HIS HIGHNESS MONSEIGNEUR LE DUC DE GUISE.
On Sunday the 10th of June, toward eleven o'clock in the day, the whole court were assembled in the apartment leading to the cabinet in which, since his meeting with Diana de Meridor, the Duc d'Anjou was dying by slow but sure degrees. Neither the science of the physicians, nor his mother's despair, nor the prayers which the king had desired to be offered up, had been successful in averting the fatal termination. Miron, on the morning of this same 10th of June, assured the king that all chance of recovery was hopeless, and that Francois d'Anjou would not outlive the day. The king pretended to display extreme grief, and turning toward those who were present, said, "This will fill my enemies full of hope."
To which remark the queen-mother replied: "Our destiny is in the hands of Heaven, my son."
Whereupon Chicot, who was standing humbly and reverently near Henri III., added in a low voice:
"Let us help Heaven when we can, sire."
Nevertheless, the dying man, toward half-past eleven, lost both color and sight; his mouth, which, up to that moment, had remained open, became closed; the flow of blood which for several days past had terrified all who were near him, as the bloody sweat of Charles IX. had similarly done at an earlier period, had suddenly ceased, and hands and feet became icy cold. Henri was sitting beside the head of the couch whereon his brother was extended. Catherine was standing in the recess in which the bed was placed, holding her dying son's hand in hers.
The bishop of Chateau-Thierry and the Cardinal de Joyeuse repeated the prayers for the dying, which were joined in by all who were present, kneeling, and with their hands clasped reverently together. Toward mid-day, the dying man opened his eyes; the sun's rays broke through a cloud and inundated the bed with a flood of light. Francois, who, up to that moment, had been unable to move a single finger, and whose mind had been obscured like the sun which had just re-appeared, raised one of his arms toward heaven with a horror-stricken gesture.
He looked all round the room, heard the murmuring of the prayers, grew conscious of his illness as well as of his weakness, became aware of his critical position, perhaps because he already caught a glimpse of that unseen and terrible future, the abode of certain souls after they have quitted their earthly prison.
He thereupon uttered a loud and piercing cry, and struck his forehead with a force which made every one tremble.
Then, knitting his brows, as if one of the mysterious incidents of his life had just recurred to him, he murmured:
This latter name had been overheard by none but Catherine, so weakened had the dying man's voice become before pronouncing it.
With the last syllable of that name Francois d'Anjou breathed his last sigh.
At this very moment, by a singular coincidence, the sun, which had gilded with its rays the royal arms of France, and the golden fleurs-de-lis, was again obscured: so that the fleurs-de-lis which had been so brilliantly illumined but a moment before, became as dark and gloomy as the azure ground which they had but recently studded with constellations almost as resplendent as those whereon the eye of the dreamer rests in his upward gaze toward heaven.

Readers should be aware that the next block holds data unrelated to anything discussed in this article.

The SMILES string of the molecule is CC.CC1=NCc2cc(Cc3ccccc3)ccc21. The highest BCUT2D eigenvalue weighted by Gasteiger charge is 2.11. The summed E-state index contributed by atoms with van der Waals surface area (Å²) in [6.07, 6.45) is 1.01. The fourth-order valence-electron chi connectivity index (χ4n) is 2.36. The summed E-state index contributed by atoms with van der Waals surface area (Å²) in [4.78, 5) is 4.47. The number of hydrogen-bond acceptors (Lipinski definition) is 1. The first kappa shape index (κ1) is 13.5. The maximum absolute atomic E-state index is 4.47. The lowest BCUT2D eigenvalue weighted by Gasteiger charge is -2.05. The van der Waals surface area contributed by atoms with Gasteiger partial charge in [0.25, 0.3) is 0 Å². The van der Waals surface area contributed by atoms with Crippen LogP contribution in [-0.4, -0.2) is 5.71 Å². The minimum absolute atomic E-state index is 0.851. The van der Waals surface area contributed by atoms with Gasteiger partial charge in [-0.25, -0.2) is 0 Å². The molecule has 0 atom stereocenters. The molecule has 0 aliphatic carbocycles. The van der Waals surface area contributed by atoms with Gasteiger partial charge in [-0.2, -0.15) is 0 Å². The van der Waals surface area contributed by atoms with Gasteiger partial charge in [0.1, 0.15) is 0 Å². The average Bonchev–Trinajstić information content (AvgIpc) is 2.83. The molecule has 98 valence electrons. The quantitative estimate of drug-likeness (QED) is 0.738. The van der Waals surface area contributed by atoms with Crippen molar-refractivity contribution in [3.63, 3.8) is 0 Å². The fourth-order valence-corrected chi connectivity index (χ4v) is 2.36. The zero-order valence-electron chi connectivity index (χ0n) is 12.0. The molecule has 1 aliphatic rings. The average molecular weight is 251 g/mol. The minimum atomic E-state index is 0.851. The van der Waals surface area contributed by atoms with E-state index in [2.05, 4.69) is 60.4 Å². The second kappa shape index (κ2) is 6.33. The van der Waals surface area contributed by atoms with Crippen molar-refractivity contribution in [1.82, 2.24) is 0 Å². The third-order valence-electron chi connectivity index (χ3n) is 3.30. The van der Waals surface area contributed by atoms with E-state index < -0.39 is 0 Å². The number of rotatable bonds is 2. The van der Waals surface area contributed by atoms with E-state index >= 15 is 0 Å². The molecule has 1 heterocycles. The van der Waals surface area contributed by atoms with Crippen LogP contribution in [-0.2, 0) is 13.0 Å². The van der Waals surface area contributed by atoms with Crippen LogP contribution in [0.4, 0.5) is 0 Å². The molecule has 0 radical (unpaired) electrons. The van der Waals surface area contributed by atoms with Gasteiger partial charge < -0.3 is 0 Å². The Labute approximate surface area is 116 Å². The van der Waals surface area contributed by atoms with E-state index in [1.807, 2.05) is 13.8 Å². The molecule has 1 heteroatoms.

Catherine let her son's hand fall.
Henri III. shuddered, and leaned tremblingly on Chicot's shoulder, who shuddered too, but from a feeling of awe which every Christian feels in the presence of the dead.
Miron placed a golden spatula on Francois' lips; after a few seconds, he looked at it carefully and said:
"Monseigneur is dead."
Whereupon a deep prolonged groan arose from the antechamber, like an accompaniment to the psalm which the cardinal murmured: "Cedant iniquitates meæ ad vocem deprecationis meæ."
"Dead," repeated the king, making the sign of the cross as he sat in his fauteuil; "my brother, my brother!"
"The sole heir of the throne of France," murmured Catherine, who, having quitted the bed whereon the corpse was lying, had placed herself beside the only son who now remained to her.
"Oh!" said Henri, "this throne of France is indeed large for a king without issue; the crown is indeed large for a single head. No children! no heirs! Who will succeed me?"
Hardly had he pronounced these words when a loud noise was heard on the staircase and in the apartments.
Nambu hurriedly entered the death chamber, and announced--"His Highness Monseigneur le Duc de Guise."
Struck by this reply to the question which he had addressed to himself, the king turned pale, rose, and looked at his mother. Catherine was paler than her son. At the announcement of the horrible misfortune which mere chance had foretold to his race, she grasped the king's hand, and pressed it, as if to say--
"There lies the danger; but fear nothing, I am near you."
The son and mother, under the influence of the same terror and the same menace, had comprehended each other.
The duke entered, followed by his officers. He entered, holding his head loftily erect, although his eyes ranged from the king to the death-bed of his brother with a glance not free from a certain embarrassment.
Henri III. stood up, and with that supreme majesty of carriage which, on certain occasions, his singularly poetic nature enabled him to assume, checked the duke's further progress by a kingly gesture, and pointed to the royal corpse upon the bed, the covering of which was in disorder from his brother's dying agonies. The duke bowed his head, and slowly fell on his knees. All around him, too, bowed their heads and bent their knees. Henri III., together with his mother, alone remained standing, and bent a last look, full of pride, upon those around him. Chicot observed this look, and murmured in a low tone of voice, "Dejiciet potentes de sede et exaltabit humiles"--"He hath put down the mighty from their seat, and hath exalted the humble and meek."
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